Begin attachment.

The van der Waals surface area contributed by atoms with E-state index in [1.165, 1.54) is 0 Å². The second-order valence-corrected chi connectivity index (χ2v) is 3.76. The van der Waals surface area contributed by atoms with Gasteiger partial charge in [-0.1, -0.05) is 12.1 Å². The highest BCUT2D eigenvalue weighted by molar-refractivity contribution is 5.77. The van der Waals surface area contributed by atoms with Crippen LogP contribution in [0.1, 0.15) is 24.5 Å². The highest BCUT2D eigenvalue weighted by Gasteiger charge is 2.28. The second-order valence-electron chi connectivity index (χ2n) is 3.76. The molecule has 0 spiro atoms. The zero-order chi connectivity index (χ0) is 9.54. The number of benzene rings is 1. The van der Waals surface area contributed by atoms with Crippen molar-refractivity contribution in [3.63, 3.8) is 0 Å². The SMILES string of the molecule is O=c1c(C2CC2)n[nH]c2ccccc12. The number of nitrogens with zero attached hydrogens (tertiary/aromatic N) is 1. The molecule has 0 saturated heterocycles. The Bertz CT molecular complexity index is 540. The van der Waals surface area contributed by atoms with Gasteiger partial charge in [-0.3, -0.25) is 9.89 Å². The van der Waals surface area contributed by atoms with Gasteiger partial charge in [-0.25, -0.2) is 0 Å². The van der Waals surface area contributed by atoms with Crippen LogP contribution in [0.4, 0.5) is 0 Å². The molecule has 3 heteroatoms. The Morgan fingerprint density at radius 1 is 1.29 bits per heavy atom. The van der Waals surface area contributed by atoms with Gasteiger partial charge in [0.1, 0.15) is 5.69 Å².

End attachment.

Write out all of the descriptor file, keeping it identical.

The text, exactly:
The van der Waals surface area contributed by atoms with E-state index in [1.165, 1.54) is 0 Å². The second-order valence-corrected chi connectivity index (χ2v) is 3.76. The van der Waals surface area contributed by atoms with Gasteiger partial charge in [-0.1, -0.05) is 12.1 Å². The highest BCUT2D eigenvalue weighted by molar-refractivity contribution is 5.77. The van der Waals surface area contributed by atoms with Crippen LogP contribution in [0.1, 0.15) is 24.5 Å². The highest BCUT2D eigenvalue weighted by Gasteiger charge is 2.28. The second-order valence-electron chi connectivity index (χ2n) is 3.76. The molecule has 0 spiro atoms. The zero-order chi connectivity index (χ0) is 9.54. The number of benzene rings is 1. The van der Waals surface area contributed by atoms with Crippen molar-refractivity contribution in [3.63, 3.8) is 0 Å². The SMILES string of the molecule is O=c1c(C2CC2)n[nH]c2ccccc12. The number of nitrogens with zero attached hydrogens (tertiary/aromatic N) is 1. The molecule has 0 saturated heterocycles. The Bertz CT molecular complexity index is 540. The van der Waals surface area contributed by atoms with Gasteiger partial charge in [-0.3, -0.25) is 9.89 Å². The van der Waals surface area contributed by atoms with Gasteiger partial charge in [-0.25, -0.2) is 0 Å². The van der Waals surface area contributed by atoms with Crippen LogP contribution in [0.4, 0.5) is 0 Å². The molecule has 3 heteroatoms. The Morgan fingerprint density at radius 1 is 1.29 bits per heavy atom. The van der Waals surface area contributed by atoms with Gasteiger partial charge in [0.1, 0.15) is 5.69 Å².